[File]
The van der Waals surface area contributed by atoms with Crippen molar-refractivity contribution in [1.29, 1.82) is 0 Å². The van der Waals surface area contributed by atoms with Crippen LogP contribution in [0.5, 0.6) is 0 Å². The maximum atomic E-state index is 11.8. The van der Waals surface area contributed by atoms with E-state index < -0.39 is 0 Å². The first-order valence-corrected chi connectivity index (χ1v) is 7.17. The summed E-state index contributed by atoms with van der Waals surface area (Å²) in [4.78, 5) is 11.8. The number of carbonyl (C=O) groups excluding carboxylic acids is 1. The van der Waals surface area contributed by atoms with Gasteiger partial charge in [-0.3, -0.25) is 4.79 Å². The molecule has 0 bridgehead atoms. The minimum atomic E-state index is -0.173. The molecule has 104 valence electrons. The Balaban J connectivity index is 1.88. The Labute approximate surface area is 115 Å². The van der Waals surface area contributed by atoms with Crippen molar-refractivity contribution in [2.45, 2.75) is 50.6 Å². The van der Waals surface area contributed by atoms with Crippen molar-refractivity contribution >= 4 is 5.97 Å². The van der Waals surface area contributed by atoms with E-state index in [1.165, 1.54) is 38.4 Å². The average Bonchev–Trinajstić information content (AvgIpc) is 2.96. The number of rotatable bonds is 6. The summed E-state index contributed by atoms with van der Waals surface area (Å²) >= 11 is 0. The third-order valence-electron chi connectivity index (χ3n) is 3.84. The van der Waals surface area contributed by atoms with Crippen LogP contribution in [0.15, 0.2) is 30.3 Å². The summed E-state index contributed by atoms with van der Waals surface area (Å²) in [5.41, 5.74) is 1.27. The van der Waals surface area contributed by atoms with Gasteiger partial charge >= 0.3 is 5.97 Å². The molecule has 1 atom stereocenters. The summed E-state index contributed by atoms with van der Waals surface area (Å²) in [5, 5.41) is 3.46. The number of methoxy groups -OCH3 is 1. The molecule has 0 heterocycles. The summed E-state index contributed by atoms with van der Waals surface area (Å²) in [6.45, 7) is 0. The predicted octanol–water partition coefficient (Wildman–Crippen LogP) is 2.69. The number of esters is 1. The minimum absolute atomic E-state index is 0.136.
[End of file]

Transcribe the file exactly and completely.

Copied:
The van der Waals surface area contributed by atoms with Crippen molar-refractivity contribution in [1.29, 1.82) is 0 Å². The van der Waals surface area contributed by atoms with Crippen LogP contribution in [0.5, 0.6) is 0 Å². The maximum atomic E-state index is 11.8. The van der Waals surface area contributed by atoms with E-state index < -0.39 is 0 Å². The first-order valence-corrected chi connectivity index (χ1v) is 7.17. The summed E-state index contributed by atoms with van der Waals surface area (Å²) in [4.78, 5) is 11.8. The number of carbonyl (C=O) groups excluding carboxylic acids is 1. The van der Waals surface area contributed by atoms with Gasteiger partial charge in [-0.3, -0.25) is 4.79 Å². The molecule has 0 bridgehead atoms. The minimum atomic E-state index is -0.173. The molecule has 104 valence electrons. The Balaban J connectivity index is 1.88. The Labute approximate surface area is 115 Å². The van der Waals surface area contributed by atoms with Crippen molar-refractivity contribution in [2.45, 2.75) is 50.6 Å². The van der Waals surface area contributed by atoms with Crippen molar-refractivity contribution >= 4 is 5.97 Å². The van der Waals surface area contributed by atoms with E-state index in [1.165, 1.54) is 38.4 Å². The average Bonchev–Trinajstić information content (AvgIpc) is 2.96. The number of rotatable bonds is 6. The summed E-state index contributed by atoms with van der Waals surface area (Å²) >= 11 is 0. The third-order valence-electron chi connectivity index (χ3n) is 3.84. The van der Waals surface area contributed by atoms with Crippen LogP contribution in [0.15, 0.2) is 30.3 Å². The summed E-state index contributed by atoms with van der Waals surface area (Å²) in [5.41, 5.74) is 1.27. The van der Waals surface area contributed by atoms with Gasteiger partial charge >= 0.3 is 5.97 Å². The molecule has 1 atom stereocenters. The summed E-state index contributed by atoms with van der Waals surface area (Å²) in [5, 5.41) is 3.46. The number of methoxy groups -OCH3 is 1. The molecule has 0 heterocycles. The summed E-state index contributed by atoms with van der Waals surface area (Å²) in [6.45, 7) is 0. The predicted octanol–water partition coefficient (Wildman–Crippen LogP) is 2.69. The number of esters is 1. The minimum absolute atomic E-state index is 0.136.